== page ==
Yet Again The Voice and Italics

I know I’m beating this topic to death, but I can’t help it. Really I can’t. Or at least I won’t.

I was reading Hebrews today, and I ran into some interesting examples, both of positive and (in my opinion) negative uses of italics. Before I look at a couple of cases, however, I do really like the flow of this translation of Hebrews. For the most part they don’t get too wordy in trying to make the text clear in English, but they do clarify a number of points. Other than the standard problem with a clear translation–often the translators must make large numbers of interpretive decisions and then cut out the alternatives in their rendering–this translation is quite good.

Now to the use of italics. In Hebrews 1:1, the word “Hebrew” is added before prophets. This seems to be quite a likely clarification. I do question the necessity. But in 1:13-14, the italics provide some valuable clarification of the text. After “at My right hand,” “in the seat of honor” is added. It is quite possible that modern readers may not recognize that  fact. Then in 14, beginning the answer to the question that opened verse 13, we have “No, of course not.” It’s clear from the context that the answer to the question is going to be “no,” but again, what might be missed is made explicit.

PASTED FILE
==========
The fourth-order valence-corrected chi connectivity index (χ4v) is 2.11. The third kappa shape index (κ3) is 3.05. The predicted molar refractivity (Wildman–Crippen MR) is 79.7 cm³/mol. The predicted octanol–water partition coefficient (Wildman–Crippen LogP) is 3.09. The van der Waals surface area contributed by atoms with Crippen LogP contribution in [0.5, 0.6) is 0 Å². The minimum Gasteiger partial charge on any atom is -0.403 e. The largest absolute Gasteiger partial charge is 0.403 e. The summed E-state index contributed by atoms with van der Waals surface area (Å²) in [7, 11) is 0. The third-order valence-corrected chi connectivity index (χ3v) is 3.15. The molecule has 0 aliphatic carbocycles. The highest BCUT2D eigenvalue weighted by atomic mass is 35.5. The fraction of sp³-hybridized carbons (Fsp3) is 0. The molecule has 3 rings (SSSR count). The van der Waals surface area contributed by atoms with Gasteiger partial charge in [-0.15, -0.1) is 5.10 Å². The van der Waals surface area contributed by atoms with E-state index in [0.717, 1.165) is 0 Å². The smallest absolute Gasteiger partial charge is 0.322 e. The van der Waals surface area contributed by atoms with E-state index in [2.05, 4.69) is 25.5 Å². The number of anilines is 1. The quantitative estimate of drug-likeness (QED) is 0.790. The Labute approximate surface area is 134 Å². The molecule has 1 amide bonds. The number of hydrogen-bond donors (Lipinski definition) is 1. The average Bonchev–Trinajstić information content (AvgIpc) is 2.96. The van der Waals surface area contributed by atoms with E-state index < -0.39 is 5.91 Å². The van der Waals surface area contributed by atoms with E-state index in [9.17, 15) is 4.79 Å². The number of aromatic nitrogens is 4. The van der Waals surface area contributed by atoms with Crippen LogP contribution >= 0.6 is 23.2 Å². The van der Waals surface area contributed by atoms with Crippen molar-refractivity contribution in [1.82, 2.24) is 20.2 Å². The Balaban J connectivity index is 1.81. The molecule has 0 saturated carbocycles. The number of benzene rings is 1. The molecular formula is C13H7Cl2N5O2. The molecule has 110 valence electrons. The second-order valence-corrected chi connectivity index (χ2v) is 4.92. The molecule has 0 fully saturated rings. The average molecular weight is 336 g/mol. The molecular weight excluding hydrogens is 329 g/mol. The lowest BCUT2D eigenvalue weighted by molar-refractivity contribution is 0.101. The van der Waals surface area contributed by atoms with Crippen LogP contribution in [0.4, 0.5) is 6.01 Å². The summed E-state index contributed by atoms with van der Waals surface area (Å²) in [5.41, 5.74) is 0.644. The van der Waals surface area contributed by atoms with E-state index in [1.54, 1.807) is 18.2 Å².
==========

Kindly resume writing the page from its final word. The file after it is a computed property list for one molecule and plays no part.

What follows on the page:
But in chapter 2:2, we have a note that I believe is entirely unwarranted. Verse 2 reads:

For if the words of instruction and inspiration brought by heaven’s messengers were valid, and if we live in a universe where sin and disobedience receive their just rewards, … (note: italics/non-italics reversed)

I believe that this verse refers to the Mosaic law and to the punishments under it, which tradition held was mediated by angels, and not to general instruction and inspiration of angels and the nature of the universe. What we’re being prepared for is the idea that the punishment for rejecting the message of Jesus (“imprinted with God’s image”–The Voice) would be greater, not less than, the punishment for rejecting Torah, brought by angels to Moses.

I’m guessing there’s a desire here not to accept the idea that the author of Hebrews might believe that the Torah was mediated by angels, since that is extra-biblical. But interpreting this otherwise loses some of the emphasis of the message the author is intending to convey.

In summary, thus far I’ve found the use of italics in The Voice as inconsistent as it is in the various formal equivalence versions. There’s no bright line between words that are justified by the source text, and words that constitute additional explanation. Readers will differ on this point and it’s hard to be consistent and also appear to be consistent.

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